So for me, it's mostly real estate because I can spot opportunities, and I can make it happen by involving my own network and the experience I have. Plus, it's this multi-dimensional thing, it's not just on paper, a number that goes up and down. It's something real physical that you can use in different ways. So for me, real estate gives me the most feeling of control, and for me, that's the best investment.

Philipp: No, absolutely. And I think that's great, and I think everyone has to find their own niche and own, like, what they're comfortable with in terms of investments.

Esther: And I enjoy it, I enjoy it a lot.

Philipp: Exactly, it sounds like it. So you really enjoy it because the story you told about just the way you search for the properties, all the way to like designing even the actual units for rent, right? All of this is part of the process.

Esther: Part of the fun.

Philipp: Yes, exactly. Well, Esther, I think this has been super interesting. I think the listeners will have learned so much about not only how to turn anything into a business and the steps that they can take. But also hearing how you structure your personal finances is always very interesting from all the guests that we have to hear because there's vast differences.

But everyone found something that works for them, and that's really the important story for the listeners. Find what you're good at, find what you're comfortable with to chart your own path. Esther, where can people find out more if they want to learn more about your workshops, or how can they learn more about getting help on a business idea. Is there a good place for them to get more information?

Esther: Yes. The easiest way is to go to my website, There's a lot of free information as well: free downloads, blogs, tips. And also the dates of the workshops and the topics that I can help you with.

And also, I post a lot on social media, so pick your favourite platform and look for Esther Jacobs or Esther Jacobs NL. And then we can get in touch, and share each other's adventures.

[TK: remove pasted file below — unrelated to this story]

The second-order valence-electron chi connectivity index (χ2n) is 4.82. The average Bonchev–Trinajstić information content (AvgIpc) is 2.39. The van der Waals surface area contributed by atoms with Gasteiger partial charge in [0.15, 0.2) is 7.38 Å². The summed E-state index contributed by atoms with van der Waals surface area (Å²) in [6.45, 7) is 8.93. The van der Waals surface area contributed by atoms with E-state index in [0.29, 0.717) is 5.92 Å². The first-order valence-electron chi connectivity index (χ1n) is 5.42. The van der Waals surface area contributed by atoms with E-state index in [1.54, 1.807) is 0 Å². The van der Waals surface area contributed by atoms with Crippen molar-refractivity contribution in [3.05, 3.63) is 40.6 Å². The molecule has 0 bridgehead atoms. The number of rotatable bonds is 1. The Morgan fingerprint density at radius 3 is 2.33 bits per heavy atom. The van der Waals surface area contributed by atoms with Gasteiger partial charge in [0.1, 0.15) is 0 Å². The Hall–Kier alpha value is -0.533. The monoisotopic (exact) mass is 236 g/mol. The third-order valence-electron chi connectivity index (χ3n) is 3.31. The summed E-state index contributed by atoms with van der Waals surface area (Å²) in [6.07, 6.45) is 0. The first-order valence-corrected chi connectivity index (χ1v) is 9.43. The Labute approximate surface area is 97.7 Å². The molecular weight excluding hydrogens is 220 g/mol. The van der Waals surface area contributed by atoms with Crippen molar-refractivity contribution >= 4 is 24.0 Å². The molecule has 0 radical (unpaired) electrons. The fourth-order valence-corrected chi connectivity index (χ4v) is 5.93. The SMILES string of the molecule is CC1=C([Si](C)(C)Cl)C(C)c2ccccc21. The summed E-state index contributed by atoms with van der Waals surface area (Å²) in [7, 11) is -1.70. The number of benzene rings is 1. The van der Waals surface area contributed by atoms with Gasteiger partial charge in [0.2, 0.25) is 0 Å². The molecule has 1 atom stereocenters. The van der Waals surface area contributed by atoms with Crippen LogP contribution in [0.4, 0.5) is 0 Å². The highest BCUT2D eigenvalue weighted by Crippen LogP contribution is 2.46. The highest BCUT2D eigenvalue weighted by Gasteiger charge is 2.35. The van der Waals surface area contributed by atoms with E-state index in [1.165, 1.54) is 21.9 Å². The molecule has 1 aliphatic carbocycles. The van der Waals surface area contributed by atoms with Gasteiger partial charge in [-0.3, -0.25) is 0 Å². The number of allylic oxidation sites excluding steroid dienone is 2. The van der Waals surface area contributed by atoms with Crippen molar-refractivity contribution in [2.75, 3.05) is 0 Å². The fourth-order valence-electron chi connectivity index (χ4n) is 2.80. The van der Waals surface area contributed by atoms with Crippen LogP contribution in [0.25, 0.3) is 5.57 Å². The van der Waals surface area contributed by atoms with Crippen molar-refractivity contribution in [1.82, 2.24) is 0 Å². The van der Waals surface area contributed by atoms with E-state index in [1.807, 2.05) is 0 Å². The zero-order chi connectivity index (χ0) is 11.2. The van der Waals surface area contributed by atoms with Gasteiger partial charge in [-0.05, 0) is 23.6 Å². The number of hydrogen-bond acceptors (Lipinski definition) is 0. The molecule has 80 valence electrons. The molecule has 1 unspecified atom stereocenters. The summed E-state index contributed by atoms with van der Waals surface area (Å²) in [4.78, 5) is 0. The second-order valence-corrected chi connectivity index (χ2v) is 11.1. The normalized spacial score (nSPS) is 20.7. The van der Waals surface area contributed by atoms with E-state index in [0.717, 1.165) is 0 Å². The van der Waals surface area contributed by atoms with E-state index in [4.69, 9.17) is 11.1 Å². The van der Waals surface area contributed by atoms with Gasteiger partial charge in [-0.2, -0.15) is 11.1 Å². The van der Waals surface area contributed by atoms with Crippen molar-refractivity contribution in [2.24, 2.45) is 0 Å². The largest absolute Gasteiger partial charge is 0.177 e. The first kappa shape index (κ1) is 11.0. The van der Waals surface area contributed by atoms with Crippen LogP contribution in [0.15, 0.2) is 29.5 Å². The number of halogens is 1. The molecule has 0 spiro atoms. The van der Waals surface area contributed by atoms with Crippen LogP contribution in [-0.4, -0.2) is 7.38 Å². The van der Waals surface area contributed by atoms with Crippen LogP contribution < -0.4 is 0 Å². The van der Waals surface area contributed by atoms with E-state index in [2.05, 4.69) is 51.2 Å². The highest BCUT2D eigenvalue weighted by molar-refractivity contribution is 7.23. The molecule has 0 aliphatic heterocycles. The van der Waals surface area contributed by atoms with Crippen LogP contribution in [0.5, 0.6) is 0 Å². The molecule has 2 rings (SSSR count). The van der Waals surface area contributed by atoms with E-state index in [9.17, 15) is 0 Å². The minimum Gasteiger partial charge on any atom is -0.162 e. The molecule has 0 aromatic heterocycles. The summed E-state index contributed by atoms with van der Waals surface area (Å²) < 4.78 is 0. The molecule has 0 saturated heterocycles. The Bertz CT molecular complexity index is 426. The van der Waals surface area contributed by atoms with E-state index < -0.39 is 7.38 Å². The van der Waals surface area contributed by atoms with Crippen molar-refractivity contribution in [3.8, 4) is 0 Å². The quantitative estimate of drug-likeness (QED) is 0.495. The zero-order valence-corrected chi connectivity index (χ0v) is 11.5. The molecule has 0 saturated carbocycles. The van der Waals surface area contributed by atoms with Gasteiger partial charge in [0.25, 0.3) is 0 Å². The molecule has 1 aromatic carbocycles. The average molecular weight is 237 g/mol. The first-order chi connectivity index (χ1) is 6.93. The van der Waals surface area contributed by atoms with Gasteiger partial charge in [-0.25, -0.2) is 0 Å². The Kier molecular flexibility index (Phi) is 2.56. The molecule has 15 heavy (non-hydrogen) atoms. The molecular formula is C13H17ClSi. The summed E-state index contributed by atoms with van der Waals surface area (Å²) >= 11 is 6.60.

Philipp: Oh, this is so good. Yes, we will put all the links into the show notes as well. So for everyone listening that wants to learn more, they're going to be all in the show notes. So you can follow up with Esther, follow along her journey and see what she's up to in 2021. I think there will be more travel probably ahead, right?

Esther: Yes, I can't sit still. In 10 years, I've never been in one place more than 4 weeks.

Philipp: Oh wow, so that's a good challenge maybe for some listeners to see if they can outdo you. But that's a very impressive number.

Esther: Yes. And I don't know if it's for everybody; I need a lot of like inspiration, movement, and adventure.

Philipp: Yes, oh good, thank you so much, Esther, for your time. I know you just got to Miami, and you're still jet-lagged, but really appreciate it.

Esther: It was fun.

Philipp: Thank you.

Esther: Thanks.

Episode notes

How do you monetise an idea? Esther Jacobs shares how you can chart your own path to entrepreneurship. In this episode, Esther shares how to discover what you’re good at, how to test ideas before putting down business costs, and how she developed her passion projects into business opportunities: from starting her own olive oil business to her journey into real estate.

Find out more about Esther here.

For past guests, visit

If you enjoy what you've heard, we’d really appreciate it if you’d even consider leaving a quick but thoughtful review. It takes less than 60 seconds, and it really helps us make the show even better for you so that we can convince great guests to join us.

Have feedback for us? Is there someone you want us to have on the show? Is there a topic you want covered? Shoot us an email at We’d love to hear your thoughts!

Find StashAway on Facebook
Find StashAway on Instagram
Find StashAway on LinkedIn
Find StashAway on Twitter

Also, our lawyers would want us to tell you that the opinions of our guests are not necessarily shared by StashAway, that past performance is no guarantee of future results, and that what you heard is not investment advice.

Episode contributors

  • Philipp Muedder (Head of Financial Planning at StashAway)
  • Esther Jacobs (The no excuses lady and digital nomad)